Decades from now, when the election of 2016 is distilled to its essence, what will that essence be? Many hoped the central lesson would be a shattered glass ceiling and a continuation of the Obama legacy. An expansion of rights and tolerance.
Instead, a razor-thin electoral majority chose a candidate who openly embraced a platform of bigotry, who slurred war heroes and the disabled, who was accused of sexual assault, who said he'd roll back the protections of a free press, who was cheered on by white supremacists, who said he'd upend our alliances and the world's long-overdue climate deal, and who seemed ignorant and cavalier about the basics of safeguarding a nuclear arsenal.
There is no way to sugarcoat it. This election is a brutal affront to women, people of color, Jews and Muslims, and all who value kindness and tolerance. Paranoia and divisiveness have won the day. If we feared that the lesson of the Trump campaign would give white nationalists and other political predators a road map for a lasting presence as a disruptive opposition, we have instead handed them the keys to the Oval Office, and the nuclear codes.
In these last horrible months, there were moments we all crossed our fingers and hoped the Trump campaign's ability to inflame bigotry might, ultimately, improve the health of the body politic. Maybe he represented a high fever that, once broken, would leave us more immune to old hatreds. Maybe, just as videos of police shootings shoved the most heinous forms of structural racism into the feeds of white America, so would the actions of Trump and his most virulent supporters cast a light on an ugliness that needed to be confronted to be overcome.
Except, it seems it was also far, far more pervasive than we could let ourselves imagine. With every chant of "build the wall," with every racist tweet, with every "Trump that bitch" T-shirt, his supporters hardened—despite or because of the admonitions of the political, diplomatic, scientific, and economic establishment.
The next weeks and months and years will be spent analyzing how we got here. It will be a brutal accounting for every institution, and a painful airing of recriminations among families and friends.
I'm not sure if Baratunde Thurston was the first to coin this analogy, but Trump's campaign is best understood as a DDoS attack on democracy. Despite or perhaps because he is a thin-skinned, shallow narcissist, he instinctively understood weaknesses in our national firewall. He knew that with 16 primary opponents, each would happily support his attacks on the manhood and dignity of the others, until it was too late and the momentum was on his side.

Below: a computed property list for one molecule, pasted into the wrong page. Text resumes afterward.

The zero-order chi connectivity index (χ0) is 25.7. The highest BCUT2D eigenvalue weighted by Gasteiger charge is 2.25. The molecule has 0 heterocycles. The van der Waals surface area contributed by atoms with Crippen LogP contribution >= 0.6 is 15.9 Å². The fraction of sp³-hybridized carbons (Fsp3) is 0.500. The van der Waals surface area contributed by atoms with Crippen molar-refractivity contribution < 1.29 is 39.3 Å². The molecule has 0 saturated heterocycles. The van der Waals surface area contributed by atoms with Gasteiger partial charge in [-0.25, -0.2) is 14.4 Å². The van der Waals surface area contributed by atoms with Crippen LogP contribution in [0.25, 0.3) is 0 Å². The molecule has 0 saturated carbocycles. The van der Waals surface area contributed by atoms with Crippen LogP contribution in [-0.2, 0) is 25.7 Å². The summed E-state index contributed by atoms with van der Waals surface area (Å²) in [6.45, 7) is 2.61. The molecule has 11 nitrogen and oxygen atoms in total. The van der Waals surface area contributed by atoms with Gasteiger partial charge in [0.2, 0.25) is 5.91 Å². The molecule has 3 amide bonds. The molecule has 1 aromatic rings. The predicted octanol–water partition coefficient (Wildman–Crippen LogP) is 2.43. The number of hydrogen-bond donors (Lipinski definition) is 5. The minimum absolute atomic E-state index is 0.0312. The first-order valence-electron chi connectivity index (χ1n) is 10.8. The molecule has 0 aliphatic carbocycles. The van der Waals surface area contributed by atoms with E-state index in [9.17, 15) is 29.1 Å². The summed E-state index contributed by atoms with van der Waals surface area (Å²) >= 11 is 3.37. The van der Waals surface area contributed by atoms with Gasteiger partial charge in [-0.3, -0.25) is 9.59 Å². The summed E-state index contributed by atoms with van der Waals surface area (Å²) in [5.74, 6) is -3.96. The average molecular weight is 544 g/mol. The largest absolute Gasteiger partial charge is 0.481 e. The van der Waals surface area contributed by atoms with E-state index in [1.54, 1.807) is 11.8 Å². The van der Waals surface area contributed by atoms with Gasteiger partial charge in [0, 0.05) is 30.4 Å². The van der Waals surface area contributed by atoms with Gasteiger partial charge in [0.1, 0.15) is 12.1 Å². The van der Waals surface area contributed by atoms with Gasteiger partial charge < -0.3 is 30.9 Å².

He realized that his bombastic, bigoted statements would be heralded by some corners of the media, mocked by others, and given wall-to-wall coverage by all. Newsroom traditions of putting separate teams of reporters on each candidate also helped ensure that Hillary Clinton's email scandals were given the same weight as the mountain of allegations against Trump.
And social media failed us most of all. Even as armies of Trump's bigoted supporters—some real, some bots—started harassing reporters and civilians with racist and anti-Semitic images and general filth, Twitter did nothing. Even as Macedonian teens exploited Facebook's algorithms by flooding the zone with fake news designed to appeal to Trump supporters (they were in it for the Google AdWords cash), Facebook, too, did nothing. The founder of Oculus went so far as to gleefully fund a "shitpost" factory to promote Trump.
Trump was aided by Vladimir Putin. He was aided by the internal politics of the FBI, driven by, as we have seen with too many police forces, wagon-circling at best and authoritarian racism at worst. He deftly wove fears of the left together with fears of the right. He never ever, not once, offered us anything but fear. He made us—even those who fought valiantly—smaller by dragging us into his swamp of hate and depravity.
Acrimony has already started. The circular firing squads on the left will line up. The reasonable right—and yes, many did distinguish themselves by repudiating Trump—is left hanging. Those who didn't vote, or who protest voted, or carped about what an imperfect candidate Clinton was will all come under fire. As will those who helped nominate her.
But I say to you: There is no time, no room, no space to do anything but push back against what, in large part, this will turn out to be: not just a protest vote by rural whites who feel left behind, but the coming out of a burgeoning white nationalist, authoritarian movement.
Such movements rise on dividing us, and can only last so long as they do. My heart breaks to see my Twitter feed full of quotes like "I knew my country hated me, but I didn't know how much," or "I don't recognize my country." Parents everywhere fear the questions our children will ask: What will happen to my friends? What will happen to us? What did you do to stop this?
This is a dark hour, and to say otherwise would be a lie. It is—by orders of magnitude—the worst political outcome our country has faced in many generations. But let us not forget those who have pushed back already. The nonagenarian women—black and white—who struggled against infirmity and efforts to suppress their vote to get to the polls. All the Latinos and Asians who registered for the first time and turned out in record numbers to try to repel the hate too many white Americans voted for. The blacks who stood up for equality, as they always have.